No more going by boat from the Seabrook Rocks Dock. It was now from Healey's Island, down the path (outlined on the map) past the Great Stake on Stephen Brown's marsh, turning there passing the Ox Bow Creek, south to our 6 acres on that Steep Banks that I have been telling so much about when that time father and Jake Merrill were camping and mowing with scythes. Now, with the horse, we didn't need Jake -- Father kept him on his paint job. It was just father, Chester and myself. We had good luck mowing that first day. Father led the horse the first time around. When we were starting another place, I drove, then to finish the pieces. We mowed the 3-acre piece first. It had no ditches, just the drain-off ditch that went past the end of Ralph Fish's three-acre piece, then into the Browns River west. The 2-acres were ditched but had good wide beds. Father and Chester would mow the headlands with scythes so I could turn without treading the grass down. In mowing those beds, we started in the center of the bed and went back and forth from the center out.
I found out some years later when mowing for others that in mowing a piece that had no ditches, it was faster to mow like it was bedded - just mow a good headland first, then go back and forth mowing from the center out.
It was a sight to see so many others mowing with their own horse or mare. I'll name some.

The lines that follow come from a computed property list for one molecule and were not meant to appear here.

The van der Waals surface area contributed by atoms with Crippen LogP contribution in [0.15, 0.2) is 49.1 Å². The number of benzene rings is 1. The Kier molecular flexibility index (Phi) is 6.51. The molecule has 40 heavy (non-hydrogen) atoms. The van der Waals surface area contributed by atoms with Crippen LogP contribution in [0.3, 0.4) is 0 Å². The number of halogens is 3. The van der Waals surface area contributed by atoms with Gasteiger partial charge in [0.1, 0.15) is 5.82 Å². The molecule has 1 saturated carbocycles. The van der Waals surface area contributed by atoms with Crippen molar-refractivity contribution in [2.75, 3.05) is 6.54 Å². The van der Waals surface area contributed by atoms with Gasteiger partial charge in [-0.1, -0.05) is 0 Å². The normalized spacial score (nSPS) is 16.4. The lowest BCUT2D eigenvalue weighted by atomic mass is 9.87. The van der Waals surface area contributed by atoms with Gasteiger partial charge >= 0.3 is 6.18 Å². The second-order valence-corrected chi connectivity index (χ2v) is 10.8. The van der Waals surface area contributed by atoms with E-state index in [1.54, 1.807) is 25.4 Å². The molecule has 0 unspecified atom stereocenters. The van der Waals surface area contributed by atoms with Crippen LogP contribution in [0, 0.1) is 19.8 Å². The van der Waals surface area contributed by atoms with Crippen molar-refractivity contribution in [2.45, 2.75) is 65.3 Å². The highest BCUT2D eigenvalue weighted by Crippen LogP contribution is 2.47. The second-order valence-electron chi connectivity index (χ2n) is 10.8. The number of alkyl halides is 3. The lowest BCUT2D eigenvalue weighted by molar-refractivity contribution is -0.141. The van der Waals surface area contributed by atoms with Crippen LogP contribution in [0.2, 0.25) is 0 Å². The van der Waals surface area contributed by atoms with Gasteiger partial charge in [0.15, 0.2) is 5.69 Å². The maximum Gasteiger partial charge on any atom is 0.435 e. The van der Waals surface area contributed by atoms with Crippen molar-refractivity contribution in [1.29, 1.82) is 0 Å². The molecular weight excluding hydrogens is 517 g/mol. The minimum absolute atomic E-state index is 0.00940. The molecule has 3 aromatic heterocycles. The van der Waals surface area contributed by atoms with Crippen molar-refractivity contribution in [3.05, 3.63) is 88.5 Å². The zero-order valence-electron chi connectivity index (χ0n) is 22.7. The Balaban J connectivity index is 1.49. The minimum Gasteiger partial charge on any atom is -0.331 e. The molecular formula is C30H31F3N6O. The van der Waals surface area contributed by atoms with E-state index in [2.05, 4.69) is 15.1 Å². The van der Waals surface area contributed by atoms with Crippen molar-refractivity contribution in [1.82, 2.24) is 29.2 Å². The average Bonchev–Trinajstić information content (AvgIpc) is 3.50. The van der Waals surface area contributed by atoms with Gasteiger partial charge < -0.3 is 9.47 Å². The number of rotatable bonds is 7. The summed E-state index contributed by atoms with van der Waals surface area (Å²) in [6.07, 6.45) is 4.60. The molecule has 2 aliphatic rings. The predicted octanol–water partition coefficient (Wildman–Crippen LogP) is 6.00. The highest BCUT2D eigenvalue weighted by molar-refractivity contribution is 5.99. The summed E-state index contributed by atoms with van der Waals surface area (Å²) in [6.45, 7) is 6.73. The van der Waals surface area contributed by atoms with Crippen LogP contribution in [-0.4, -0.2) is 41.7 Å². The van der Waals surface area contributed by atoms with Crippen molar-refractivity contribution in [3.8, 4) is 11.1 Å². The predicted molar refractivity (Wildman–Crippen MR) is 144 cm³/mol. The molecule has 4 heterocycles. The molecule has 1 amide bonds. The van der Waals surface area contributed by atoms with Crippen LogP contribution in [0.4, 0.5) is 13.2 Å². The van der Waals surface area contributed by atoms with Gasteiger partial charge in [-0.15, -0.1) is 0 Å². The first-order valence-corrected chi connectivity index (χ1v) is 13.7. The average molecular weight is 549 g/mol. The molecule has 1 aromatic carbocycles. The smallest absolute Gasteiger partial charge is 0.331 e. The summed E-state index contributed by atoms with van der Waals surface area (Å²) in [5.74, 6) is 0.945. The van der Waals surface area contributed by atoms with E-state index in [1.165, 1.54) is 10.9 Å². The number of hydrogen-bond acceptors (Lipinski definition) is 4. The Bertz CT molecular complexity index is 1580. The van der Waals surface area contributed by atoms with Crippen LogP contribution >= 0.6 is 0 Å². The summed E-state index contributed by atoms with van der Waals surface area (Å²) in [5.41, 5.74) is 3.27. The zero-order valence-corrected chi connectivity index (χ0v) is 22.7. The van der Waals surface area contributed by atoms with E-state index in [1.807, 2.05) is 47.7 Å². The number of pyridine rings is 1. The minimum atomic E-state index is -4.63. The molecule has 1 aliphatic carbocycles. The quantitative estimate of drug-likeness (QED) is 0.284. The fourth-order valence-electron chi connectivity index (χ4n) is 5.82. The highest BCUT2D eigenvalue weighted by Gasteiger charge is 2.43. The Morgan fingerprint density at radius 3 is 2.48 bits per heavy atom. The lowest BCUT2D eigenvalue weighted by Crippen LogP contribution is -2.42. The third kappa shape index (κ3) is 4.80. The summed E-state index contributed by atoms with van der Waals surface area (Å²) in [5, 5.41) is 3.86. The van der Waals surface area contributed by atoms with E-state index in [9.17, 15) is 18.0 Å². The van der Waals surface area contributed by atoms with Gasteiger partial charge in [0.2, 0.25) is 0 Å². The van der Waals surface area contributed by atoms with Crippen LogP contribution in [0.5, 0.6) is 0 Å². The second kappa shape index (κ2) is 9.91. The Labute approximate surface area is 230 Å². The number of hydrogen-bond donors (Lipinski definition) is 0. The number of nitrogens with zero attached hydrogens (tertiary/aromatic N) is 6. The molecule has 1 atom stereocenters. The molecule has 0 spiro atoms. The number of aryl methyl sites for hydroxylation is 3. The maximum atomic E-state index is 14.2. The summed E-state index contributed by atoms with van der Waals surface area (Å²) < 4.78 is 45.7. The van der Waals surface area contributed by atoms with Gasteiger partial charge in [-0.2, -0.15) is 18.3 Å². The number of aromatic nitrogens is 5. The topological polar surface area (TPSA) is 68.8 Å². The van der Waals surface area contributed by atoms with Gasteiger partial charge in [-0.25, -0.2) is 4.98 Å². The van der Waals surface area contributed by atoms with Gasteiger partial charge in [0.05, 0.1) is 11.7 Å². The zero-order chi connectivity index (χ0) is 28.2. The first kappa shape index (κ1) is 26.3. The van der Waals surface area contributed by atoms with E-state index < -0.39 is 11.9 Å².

Ralph Fish had two pieces joining ours, 2-1/ 2 acres on the west and a 5-acre piece on the north. He mowed with a bay horse. On the east, 4 acres were being mowed for George Merrill and Ben Elkins called the Godfrey marsh. 6 acres were mowed by Clarence F. Brown with a bay mare on Joseph Chase marsh. Frank Locke had 6-1 /4 acres, not mowed. Porter Brown cut John Allan Brown's 19 acres with a black mare, John W. Locke's 13 acres was being mowed by Charlie Bragg with one horse. There was a man from Salisbury, Mass. who came to cut George Philbrick's 5 acres - this was out to the very point of the Steep Banks marsh. He had a black mare, good sized. He had shafts in a two-horse mower with a five-foot cutter bar. David Brown cut 6 acres north-east from us. He was mowing with a horse called "Jim,"a fire engine horse from Amesbury, Mass. Jim was wind broken so couldn't stand the long hauls out of town, but made a good farm horse. Also on the east, John Thayer Batchelder had 7 acres and Frank Poor had 6 acres, both not mowed. Ralph Fish had another 7-acre piece of marsh up around the Ox Bow Creek.